Generating Your Own EnergyGenerating your own energy though photovoltaic cells (solar panels), wind turbines or even micro-hydro generators is really not as difficult or expensive as people seem to think. Prices have come down greatly in recent years and of course once the solar panels or wind turbines are installed, every unit of energy you produce is a unit you are not paying for. You can even start selling any excess energy to back to your supplier.
Government grants are hard to come by, purely it seems, due to the huge interest that has been shown since they were announced. The Independent has a very good article discussing the issues surrounding these grants and indicates some costing involved in the installation of generation equipment. Do bear in mind however that the article is a year old so these prices will have dropped further by now.
The Energy Saving Trust details UK wide grants available from the Department for Business, Enterprise and Regulatory Reform (BERR) and the Scottish Community Householder Renewables Initiative (SCHRI) grants available to residents of Scotland only.
Npower have a scheme where they will design and install solar panels for you, factor in any subsidies you are entitled to (through Renewable Obligation Certificates or other green energy certificates) and then buy back any surplus energy you generate.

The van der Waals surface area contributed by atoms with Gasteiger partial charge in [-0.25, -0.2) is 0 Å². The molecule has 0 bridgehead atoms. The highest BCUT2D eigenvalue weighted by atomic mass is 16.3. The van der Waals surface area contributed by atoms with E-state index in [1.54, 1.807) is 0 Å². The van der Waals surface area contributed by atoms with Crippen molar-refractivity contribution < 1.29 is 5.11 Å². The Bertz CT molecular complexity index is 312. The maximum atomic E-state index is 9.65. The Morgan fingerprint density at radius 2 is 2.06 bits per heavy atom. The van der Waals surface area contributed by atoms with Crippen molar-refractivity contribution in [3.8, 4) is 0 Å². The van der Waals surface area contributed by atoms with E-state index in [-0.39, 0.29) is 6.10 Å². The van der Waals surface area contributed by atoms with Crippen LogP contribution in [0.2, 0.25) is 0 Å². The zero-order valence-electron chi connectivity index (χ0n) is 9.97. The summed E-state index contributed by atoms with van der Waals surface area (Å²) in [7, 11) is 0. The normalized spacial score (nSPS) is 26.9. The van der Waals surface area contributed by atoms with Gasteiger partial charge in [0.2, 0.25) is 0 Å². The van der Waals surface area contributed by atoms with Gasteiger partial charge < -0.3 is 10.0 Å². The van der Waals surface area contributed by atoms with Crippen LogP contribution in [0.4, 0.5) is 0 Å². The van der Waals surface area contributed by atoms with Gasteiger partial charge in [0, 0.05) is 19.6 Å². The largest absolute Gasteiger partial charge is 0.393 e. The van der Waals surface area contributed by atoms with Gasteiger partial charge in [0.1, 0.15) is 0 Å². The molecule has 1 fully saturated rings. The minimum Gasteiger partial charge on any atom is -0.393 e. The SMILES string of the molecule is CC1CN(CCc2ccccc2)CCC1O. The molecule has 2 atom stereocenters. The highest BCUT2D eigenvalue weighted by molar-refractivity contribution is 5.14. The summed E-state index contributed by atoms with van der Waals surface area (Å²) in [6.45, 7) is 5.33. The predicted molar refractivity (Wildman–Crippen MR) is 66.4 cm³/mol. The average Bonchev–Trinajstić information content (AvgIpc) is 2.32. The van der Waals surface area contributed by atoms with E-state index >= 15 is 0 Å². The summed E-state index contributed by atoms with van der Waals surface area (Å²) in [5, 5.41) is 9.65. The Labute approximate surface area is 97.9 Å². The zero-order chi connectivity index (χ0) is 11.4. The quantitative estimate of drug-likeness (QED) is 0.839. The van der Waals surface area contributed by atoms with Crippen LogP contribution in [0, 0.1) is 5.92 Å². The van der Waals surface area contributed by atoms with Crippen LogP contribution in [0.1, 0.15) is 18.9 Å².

Good Energy also have a scheme to buy back surplus energy you generate and also subsidise the energy you produce for your own home.
If you're interested in wind power and are of a DIY persuasion look at BWEA's detailed information on types of wind turbine, how to install them, arranging a surplus energy deal with your energy supplier etc. They even have a build your own turbine guide!
Remember also that renewable energy generation is not just about generating electricity. You can harness solar power or the heat produced by digestion in compost bins to heat your water directly. Even greenhouses are a classic way of harnessing renewable energy. Look at the Energy Saving Trust's list of renewable energy types to see which may be best suited for generation in your environment.
Also the Centre for Alternative Technology has some fantastic information on all types of renewable energy generation and what will work best for you. The information sheets are packed full of knowledge but, I'll warn you now, get very technical.